Hey, it just came up in my head while I get back in NJ from my vacation in PR... I wonder why there is no reef at all in NJ shores? I have been researching about it, and couldn't find any good information. This should be interesting...
because they're all sand bottom beach breaks. Homer Simpson moment. Dooooop. Reefs typically require coral- seen any of that around Jersey lately? Rock reefs are generally called point breaks. Get all your buddies to paddle out with a rock every time they surf and drop it in the same place. Eventually, you'll have the start of a Jersey reef if you really want it bad enough.
Last edited by MDSurfer; Aug 11, 2008 at 12:44 AM.
ill tell you why. 2 reasons. The first being the eroding of the appalachian mountains. The Appalachians were taller than the himalayas at one point in geologic time and have since eroded glaciers and other eroding forcess to their present state. All of the sediment from these great eroding mountains was carried over time down the many rivers on the east coast that lead right into, or eventually into the ocean. Thus causing the greatest deposit of sediment on earth to be right offshore of the east coast. This is why the shelf of the atlantic is sooo massive, and really why the east coast sucks so much. This is also the reason you hear people talking about drilling on the east coast non stop on the news now, because huge sediment deposits mean the potential for oil.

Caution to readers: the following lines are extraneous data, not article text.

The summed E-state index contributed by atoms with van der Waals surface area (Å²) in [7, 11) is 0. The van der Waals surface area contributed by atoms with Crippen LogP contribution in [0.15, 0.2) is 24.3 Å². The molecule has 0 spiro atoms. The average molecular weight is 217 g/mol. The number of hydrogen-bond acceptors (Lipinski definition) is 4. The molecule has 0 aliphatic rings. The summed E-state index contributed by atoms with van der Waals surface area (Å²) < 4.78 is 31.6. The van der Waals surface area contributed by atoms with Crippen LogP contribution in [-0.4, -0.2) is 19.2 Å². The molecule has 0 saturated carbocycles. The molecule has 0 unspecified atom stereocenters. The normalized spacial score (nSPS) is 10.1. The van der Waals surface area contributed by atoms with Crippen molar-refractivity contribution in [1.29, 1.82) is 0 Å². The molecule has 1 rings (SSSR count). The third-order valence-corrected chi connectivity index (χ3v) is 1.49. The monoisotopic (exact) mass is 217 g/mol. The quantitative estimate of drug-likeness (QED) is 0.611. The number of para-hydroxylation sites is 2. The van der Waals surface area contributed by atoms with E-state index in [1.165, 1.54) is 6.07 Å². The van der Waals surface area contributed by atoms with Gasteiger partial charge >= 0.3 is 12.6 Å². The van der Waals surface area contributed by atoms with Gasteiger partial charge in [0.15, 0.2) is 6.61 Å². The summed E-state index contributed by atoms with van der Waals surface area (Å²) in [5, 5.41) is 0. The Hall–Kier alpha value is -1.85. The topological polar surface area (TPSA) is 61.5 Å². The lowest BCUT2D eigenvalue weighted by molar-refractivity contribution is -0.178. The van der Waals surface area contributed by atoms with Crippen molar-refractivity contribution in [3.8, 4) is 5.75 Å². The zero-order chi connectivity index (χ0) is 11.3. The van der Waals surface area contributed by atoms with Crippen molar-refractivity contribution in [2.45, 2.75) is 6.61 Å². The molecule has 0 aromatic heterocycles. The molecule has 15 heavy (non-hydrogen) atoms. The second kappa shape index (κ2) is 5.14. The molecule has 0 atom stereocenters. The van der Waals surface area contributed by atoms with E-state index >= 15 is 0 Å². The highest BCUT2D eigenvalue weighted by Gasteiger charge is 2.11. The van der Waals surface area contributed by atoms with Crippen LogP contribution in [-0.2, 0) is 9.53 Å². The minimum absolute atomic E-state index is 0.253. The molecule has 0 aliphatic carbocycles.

2. The dirty nasty water of the east coast. In case you didn't know coral reefs are alive (until you touch them). Now most all reefs you will surf over will be long dead, the point being that the were once alive and grew to their present state. Now reefs need a few things to live, light being one of them. Light easily penetrates clean blue water, but not this brown water we have here.
And thats why there are no reefs in the mid atlantic, now just go check out new hampshire and maine you will probably be singing a different tale.